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Archive for the ‘neuroscience’ category

Jun 25, 2017

The Four Immortality Stories We Tell Ourselves

Posted by in categories: education, life extension, neuroscience

Since the moment humans became aware of their existence, they have been haunted by the knowledge that it will inevitably come to an end and the hope to change this unfortunate fate.

This month, during Brain Bar Budapest – Europe’s leading conference on the future – Stephen Cave talked about the four immortality stories we tell ourselves and how they are changing in the context of new scientific discoveries and technological advancements. Stephen Cave spent a decade studying and teaching philosophy, and was awarded his PhD in metaphysics from the University of Cambridge in 2001. He is Executive Director of the Leverhulme Centre for the Future of Intelligence and Senior Research Associate at the University of Cambridge.

Stephen Cave

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Jun 24, 2017

New research suggests problematic memories could be deleted

Posted by in categories: biological, neuroscience

June 22 (UPI) — In a series of experiments, neuroscientists were able to selectively delete different types of memories stored a single neuron belonging to a marine snail.

The feat, detailed in the journal Current Biology, suggests problematic memories — like those responsible for PSTD and anxiety — in the human brain could be excised without harming other memories.

When the brain stores a traumatic experience in its memory bank, the memory is actually stored in multiple forms. Each memory can include bits of incidental information from the experience. Years later, these incidental, or neutral, memories can trigger panic attacks and severe anxiety.

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Jun 22, 2017

Testosterone Hormone Linked to Higher IQ

Posted by in category: neuroscience

University of Alberta researcher Marty Mrazik, Ph.D., says being bright may be due to an excess level of a natural hormone.

Mrazik, and a colleague have published a paper in Roeper Review linking giftedness (having an IQ score of 130 or higher) to prenatal exposure of higher levels of testosterone.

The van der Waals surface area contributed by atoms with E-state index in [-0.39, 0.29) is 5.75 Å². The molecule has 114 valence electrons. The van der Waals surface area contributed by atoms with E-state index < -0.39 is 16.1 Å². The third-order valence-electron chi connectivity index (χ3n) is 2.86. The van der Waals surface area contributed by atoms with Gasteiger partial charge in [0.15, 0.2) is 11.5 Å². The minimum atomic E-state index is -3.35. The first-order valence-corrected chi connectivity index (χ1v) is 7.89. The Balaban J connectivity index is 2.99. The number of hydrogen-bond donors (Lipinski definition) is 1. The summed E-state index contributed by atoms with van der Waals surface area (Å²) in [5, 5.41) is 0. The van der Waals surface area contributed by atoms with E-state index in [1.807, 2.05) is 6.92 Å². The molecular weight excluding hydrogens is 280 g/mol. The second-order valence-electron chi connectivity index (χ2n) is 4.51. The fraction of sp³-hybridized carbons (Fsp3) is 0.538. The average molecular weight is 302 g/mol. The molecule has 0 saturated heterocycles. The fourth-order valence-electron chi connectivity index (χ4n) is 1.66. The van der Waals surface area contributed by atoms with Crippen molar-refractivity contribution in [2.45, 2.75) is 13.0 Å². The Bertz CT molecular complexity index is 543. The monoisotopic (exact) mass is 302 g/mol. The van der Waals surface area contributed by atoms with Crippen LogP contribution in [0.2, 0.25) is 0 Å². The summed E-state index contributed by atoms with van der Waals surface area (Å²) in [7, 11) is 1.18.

Mrazik hypothesizes that, in the same way that physical and cognitive deficiencies may develop in utero, so too could similar exposure to this naturally occurring chemical result in giftedness.

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Jun 20, 2017

The Elite Want to Transfer Consciousness Into a New Body and Live Forever

Posted by in categories: biotech/medical, life extension, nanotechnology, neuroscience, Ray Kurzweil, transhumanism

A conspiracy theory article that I think is spreading semi-fake news (but it’s interesting to see how some people react to #transhumanism):


While the title of this article may sound like it belongs on a strange and dark science fiction movie, it doesn’t. Unfortunately, it seems that as the technological world continues to advance, the more the old adage ‘the truth is stranger than fiction’ becomes true.

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Jun 15, 2017

The New Gnosticism of the Transhumanists

Posted by in categories: computing, cyborgs, geopolitics, life extension, neuroscience, singularity, transhumanism

New story about the recent book on #transhumanism To Be a Machine:


For the (very very quickly) upcoming Love & Death Issue, I had the chance to interview the journalist, Mark O’Connell, who is the author most recently of To Be A Machine: Adventures Among Cyborgs, Utopians, Hackers, and the Futurists Solving the Modest Problem of Death. He also wrote that amazing piece in the New York Times Magazine a few months ago about Zoltan Istvan, the transhumanist who ran for president and drove across the country in a coffin-shaped bus. O’Connell’s new book reads like a travelogue among characters like Zoltan, futuristic types (mostly from California) that O’Connell describes with a charming blend of cynicism and aloof interest. Like an agnostic amidst a group of “true believers,” O’Connell is both repelled by and drawn in by the belief system that transhumanism proffers.